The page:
In 1996, California passed the Compassionate Use Act, which legalized the use, in that state, of what is called "medical marijuana." This was notwithstanding the fact that the active ingredient in marijuana, THC, was (and is) available through prescription in the drug Marinol. You don't need to be growing pot in your backyard if, in truth, you are one of the few people who needs THC for pain relief. You can go to a normal doctor and get Marinol.
Given this fact, and the recreational pot culture in which the campaign for "medical" marijuana actually takes root, the cynical among us are tempted to think that the real agenda of the "medical" marijuana movement has less to do with "compassionate use" than with get-high use. To their credit, some in the legalizer camp will acknowldge this fairly straightforwardly.
One of the problems with "medical" marijuana, apart from the fact that it's used as a front, is that it is not going to change the fact that drugs and crime are inevitably mixed up with one another. This is true even with the less dangerous drugs. (That it is true with the more dangerous ones, like methamphetamine, hardly needs argument).
Hence today's AP story, titled, "Medical marijuana a target for criminals: Washington state shootout brings attention to risk to growers." It begins:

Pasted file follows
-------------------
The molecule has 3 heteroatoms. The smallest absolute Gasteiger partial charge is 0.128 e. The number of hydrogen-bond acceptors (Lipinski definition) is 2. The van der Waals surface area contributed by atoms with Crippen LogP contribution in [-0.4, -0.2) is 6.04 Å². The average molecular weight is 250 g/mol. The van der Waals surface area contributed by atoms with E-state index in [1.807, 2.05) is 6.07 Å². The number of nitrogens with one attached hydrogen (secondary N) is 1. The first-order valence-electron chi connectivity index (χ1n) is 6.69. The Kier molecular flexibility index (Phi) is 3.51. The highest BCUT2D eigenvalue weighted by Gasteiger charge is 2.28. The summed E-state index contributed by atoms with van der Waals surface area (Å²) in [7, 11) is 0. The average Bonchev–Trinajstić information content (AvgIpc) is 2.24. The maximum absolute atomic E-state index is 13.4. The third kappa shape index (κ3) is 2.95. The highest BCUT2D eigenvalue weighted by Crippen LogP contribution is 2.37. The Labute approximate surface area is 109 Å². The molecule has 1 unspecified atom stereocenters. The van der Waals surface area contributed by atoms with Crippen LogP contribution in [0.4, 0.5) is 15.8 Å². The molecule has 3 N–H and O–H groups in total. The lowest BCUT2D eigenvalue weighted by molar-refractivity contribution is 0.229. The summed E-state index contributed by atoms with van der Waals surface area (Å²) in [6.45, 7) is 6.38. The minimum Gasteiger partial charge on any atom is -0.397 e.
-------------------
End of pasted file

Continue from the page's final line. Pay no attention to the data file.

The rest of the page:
Patients, growers and clinics in some of the 14 states that allow medical marijuana are falling victim to robberies, home invasions, shootings and even murders at the hands of pot thieves.
There have been dozens of cases in recent months alone. The issue received more attention this week after a prominent medical marijuana activist in Washington state nearly killed a robber in a shootout -- the eighth time thieves had targeted his pot-growing operation.
Here's a bit more:
"Whenever you are dealing with drugs and money, there is going to be crime. If people think otherwise, they are very naive," said Scott Kirkland, the police chief in El Cerrito, Calif., and a vocal critic of his state's voter-approved medical marijuana law.
"People think if we decriminalize it, the Mexican cartels and Asian gangs are going to walk away. That's not the world I live in," Kirkland said.
Activists and law enforcement officials say it is difficult to get an accurate picture of crimes linked to medical marijuana because many drug users don't report the crimes to police for fear of arousing unwanted attention from the authorities. But the California Police Chiefs Association used press clippings to compile 52 medical marijuana-related crimes -- including seven homicides -- from April 2008 to March 2009.
The article can be found here, http://www.msnbc.msn.com/id/35940756/ns/us_news-crime_and_courts/.
There is, of course, nothing wrong with wanting to help those who are sick and in pain; quite the contrary. There is also a stimulating, shall we say, libertarian argument for legalizing drugs (although not one I agree with, because it vastly understates the social costs and damage of drug use). But there is plenty wrong with yet another invocation of "compassion" that adores the wrapping while ignoring the package.